Why has malaria only now started to develop resistance against artemisinin, considering the compound has been in use for about two millennia in its herbal form in China?

The WHO has reported:

In recent years, parasite resistance to artemisinins has been detected in four countries of the Greater Mekong subregion: Cambodia, Myanmar, Thailand and Viet Nam.

However, the compound artemisinin has been used in its herbal form since at least around 400AD, when it was documented in the well known medical text 肘后方.

What are some reasons that malaria has only begun developing resistance now?

I would imagine that modern artemisinin would be more effective in completely eliminating malaria, as compared to use in its traditional herbal form. This means semi-resistant strains would more likely be killed before they are able to spread or develop resistance any further.

(archived WHO report)

  • $\begingroup$ The second source references a blog, which I would not consider a reliable source. However, I have read the actually text here, where the relevant page can be found in page 42 of the pdf. The book itself is quite well known, and its age is not disputed as far as I am aware. I had to post this link in the comments since I don't have enough internet points to include a third link in my post. $\endgroup$ – ning Apr 26 '17 at 21:23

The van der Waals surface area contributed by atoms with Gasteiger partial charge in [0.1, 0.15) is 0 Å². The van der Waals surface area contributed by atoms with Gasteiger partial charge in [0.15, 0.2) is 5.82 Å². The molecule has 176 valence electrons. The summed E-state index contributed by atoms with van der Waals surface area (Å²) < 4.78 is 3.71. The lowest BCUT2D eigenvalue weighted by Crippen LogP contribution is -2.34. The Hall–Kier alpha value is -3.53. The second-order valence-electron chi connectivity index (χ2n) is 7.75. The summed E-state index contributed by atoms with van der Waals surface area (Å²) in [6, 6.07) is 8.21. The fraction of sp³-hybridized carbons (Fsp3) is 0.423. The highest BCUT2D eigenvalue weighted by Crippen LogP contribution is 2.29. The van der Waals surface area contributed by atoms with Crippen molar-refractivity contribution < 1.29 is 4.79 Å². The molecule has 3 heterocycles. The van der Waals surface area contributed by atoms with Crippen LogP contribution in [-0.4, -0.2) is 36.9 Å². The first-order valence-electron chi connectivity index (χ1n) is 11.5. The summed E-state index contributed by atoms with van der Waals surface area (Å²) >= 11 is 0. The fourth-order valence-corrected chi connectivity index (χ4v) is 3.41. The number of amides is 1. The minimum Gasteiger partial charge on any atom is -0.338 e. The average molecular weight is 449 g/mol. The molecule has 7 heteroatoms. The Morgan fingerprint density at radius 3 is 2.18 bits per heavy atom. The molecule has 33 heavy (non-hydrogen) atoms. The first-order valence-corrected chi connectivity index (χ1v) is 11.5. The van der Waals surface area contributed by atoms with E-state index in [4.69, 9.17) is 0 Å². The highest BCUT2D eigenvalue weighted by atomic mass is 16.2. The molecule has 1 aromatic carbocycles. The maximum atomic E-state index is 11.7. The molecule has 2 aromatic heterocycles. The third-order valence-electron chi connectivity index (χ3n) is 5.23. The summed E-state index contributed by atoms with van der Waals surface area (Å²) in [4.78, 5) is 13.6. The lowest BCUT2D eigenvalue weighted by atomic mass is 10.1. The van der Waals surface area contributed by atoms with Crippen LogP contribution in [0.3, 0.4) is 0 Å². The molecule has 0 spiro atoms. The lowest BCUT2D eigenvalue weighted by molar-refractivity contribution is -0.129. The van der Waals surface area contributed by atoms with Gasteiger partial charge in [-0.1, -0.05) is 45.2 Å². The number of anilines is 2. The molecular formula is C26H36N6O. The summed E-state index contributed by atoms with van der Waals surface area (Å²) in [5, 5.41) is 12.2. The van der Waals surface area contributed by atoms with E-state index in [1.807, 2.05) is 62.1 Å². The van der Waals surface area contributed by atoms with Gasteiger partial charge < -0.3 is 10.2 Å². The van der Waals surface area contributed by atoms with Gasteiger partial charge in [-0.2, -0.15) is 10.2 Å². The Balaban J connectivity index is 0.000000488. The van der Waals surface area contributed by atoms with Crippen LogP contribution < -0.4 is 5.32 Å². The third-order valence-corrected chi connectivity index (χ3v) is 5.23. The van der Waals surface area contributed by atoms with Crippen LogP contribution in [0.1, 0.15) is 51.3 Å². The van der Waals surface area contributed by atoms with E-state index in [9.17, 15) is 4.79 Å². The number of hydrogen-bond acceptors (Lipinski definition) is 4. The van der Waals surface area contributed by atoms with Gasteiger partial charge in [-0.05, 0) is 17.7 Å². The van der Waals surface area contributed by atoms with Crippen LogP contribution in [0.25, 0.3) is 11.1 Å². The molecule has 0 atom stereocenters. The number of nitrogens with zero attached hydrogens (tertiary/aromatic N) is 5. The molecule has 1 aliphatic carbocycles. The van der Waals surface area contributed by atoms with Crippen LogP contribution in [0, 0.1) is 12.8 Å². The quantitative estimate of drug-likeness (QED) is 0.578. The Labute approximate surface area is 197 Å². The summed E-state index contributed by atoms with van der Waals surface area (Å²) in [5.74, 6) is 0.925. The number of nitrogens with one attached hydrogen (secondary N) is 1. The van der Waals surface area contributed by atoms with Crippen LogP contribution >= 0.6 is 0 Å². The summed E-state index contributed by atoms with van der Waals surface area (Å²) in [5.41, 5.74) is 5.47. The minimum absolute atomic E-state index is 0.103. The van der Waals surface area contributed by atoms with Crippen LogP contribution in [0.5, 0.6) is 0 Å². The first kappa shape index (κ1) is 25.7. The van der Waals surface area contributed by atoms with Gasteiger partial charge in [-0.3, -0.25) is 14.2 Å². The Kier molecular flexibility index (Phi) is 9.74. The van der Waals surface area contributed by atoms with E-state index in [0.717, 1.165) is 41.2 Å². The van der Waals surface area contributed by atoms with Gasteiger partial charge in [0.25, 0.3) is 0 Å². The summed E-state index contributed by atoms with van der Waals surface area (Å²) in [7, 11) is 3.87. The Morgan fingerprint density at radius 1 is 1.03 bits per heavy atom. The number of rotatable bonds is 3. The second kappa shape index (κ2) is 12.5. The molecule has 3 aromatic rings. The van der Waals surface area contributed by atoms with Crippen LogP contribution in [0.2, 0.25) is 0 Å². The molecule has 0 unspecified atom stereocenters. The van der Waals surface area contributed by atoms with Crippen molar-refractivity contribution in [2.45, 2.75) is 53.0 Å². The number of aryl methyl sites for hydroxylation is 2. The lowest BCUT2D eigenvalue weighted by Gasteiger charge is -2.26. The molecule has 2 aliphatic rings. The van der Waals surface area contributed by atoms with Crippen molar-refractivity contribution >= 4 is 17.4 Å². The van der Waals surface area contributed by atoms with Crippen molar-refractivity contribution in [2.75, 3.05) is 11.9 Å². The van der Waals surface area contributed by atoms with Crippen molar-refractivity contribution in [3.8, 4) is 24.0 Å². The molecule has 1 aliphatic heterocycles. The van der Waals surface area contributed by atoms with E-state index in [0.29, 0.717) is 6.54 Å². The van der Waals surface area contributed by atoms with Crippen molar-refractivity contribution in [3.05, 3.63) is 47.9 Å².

Selection pressure (1, 2). One way or the other, there were few enough people taking the drug that it didn't really "matter" to P. falciparum (the deadliest of the malaria-causing parasites) on a population level until recently.

According to the 2014 paper Spread of Artemisinin Resistance in Plasmodium falciparum Malaria (3), the driver of Artemisinin resistance is a single point mutation (ie a change of a single DNA base pair) in a single gene. The thing to keep in mind is that these single nucleotide mutations happen all the time. You yourself most likely have 3 or 4 of them relative to your parent's genomes. Thus, this particular Artemisinin resistance mutation probably has occurred in the past.

However, as with most drug resistance mutations there is likely some fitness cost paid by the individual in which this mutation occurs. In environments without the drug, wild-type (ie non-mutant) parasites will outcompete the mutants, and the mutation will quickly disappear from the parasite population. It is only when the drug becomes commonplace that the mutant parasites gain the upper hand and the mutation spreads.

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  • $\begingroup$ Thank you for the answer, it seems a very likely hypothesis. I've given this some thought since as well, would it also be possible that artemisia annua (the 'herbal' form) contains additional active ingredients which also combat the parasite, such that the development of artemisinin resistance provides it no survival/selective advantage? I should clarify that I am suggesting this not as fact but as hypothesis-to-be-tested, since it is starting to sound a little alternative-natural-remedy-ish. $\endgroup$ – ning Apr 27 '17 at 8:54

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